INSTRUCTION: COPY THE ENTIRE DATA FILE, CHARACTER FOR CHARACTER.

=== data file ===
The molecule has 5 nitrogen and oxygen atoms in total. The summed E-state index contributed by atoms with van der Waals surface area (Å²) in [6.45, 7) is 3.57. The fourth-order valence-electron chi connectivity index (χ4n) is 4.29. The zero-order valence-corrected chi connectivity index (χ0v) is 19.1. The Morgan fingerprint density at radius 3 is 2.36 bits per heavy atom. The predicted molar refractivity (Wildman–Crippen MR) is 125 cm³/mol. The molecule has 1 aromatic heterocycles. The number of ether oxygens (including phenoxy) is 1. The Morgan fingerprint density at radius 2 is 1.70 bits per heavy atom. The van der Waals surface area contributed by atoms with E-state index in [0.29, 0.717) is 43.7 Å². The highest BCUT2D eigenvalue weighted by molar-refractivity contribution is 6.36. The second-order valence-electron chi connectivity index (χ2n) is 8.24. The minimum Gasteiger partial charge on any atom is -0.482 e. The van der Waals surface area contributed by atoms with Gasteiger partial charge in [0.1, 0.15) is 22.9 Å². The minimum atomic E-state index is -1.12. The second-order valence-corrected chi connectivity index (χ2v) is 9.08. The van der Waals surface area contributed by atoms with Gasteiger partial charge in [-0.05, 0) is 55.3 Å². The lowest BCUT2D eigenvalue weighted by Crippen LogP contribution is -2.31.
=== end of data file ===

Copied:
The molecule has 5 nitrogen and oxygen atoms in total. The summed E-state index contributed by atoms with van der Waals surface area (Å²) in [6.45, 7) is 3.57. The fourth-order valence-electron chi connectivity index (χ4n) is 4.29. The zero-order valence-corrected chi connectivity index (χ0v) is 19.1. The Morgan fingerprint density at radius 3 is 2.36 bits per heavy atom. The predicted molar refractivity (Wildman–Crippen MR) is 125 cm³/mol. The molecule has 1 aromatic heterocycles. The number of ether oxygens (including phenoxy) is 1. The Morgan fingerprint density at radius 2 is 1.70 bits per heavy atom. The van der Waals surface area contributed by atoms with E-state index in [0.29, 0.717) is 43.7 Å². The highest BCUT2D eigenvalue weighted by molar-refractivity contribution is 6.36. The second-order valence-electron chi connectivity index (χ2n) is 8.24. The minimum Gasteiger partial charge on any atom is -0.482 e. The van der Waals surface area contributed by atoms with Gasteiger partial charge in [0.1, 0.15) is 22.9 Å². The minimum atomic E-state index is -1.12. The second-order valence-corrected chi connectivity index (χ2v) is 9.08. The van der Waals surface area contributed by atoms with Gasteiger partial charge in [-0.05, 0) is 55.3 Å². The lowest BCUT2D eigenvalue weighted by Crippen LogP contribution is -2.31.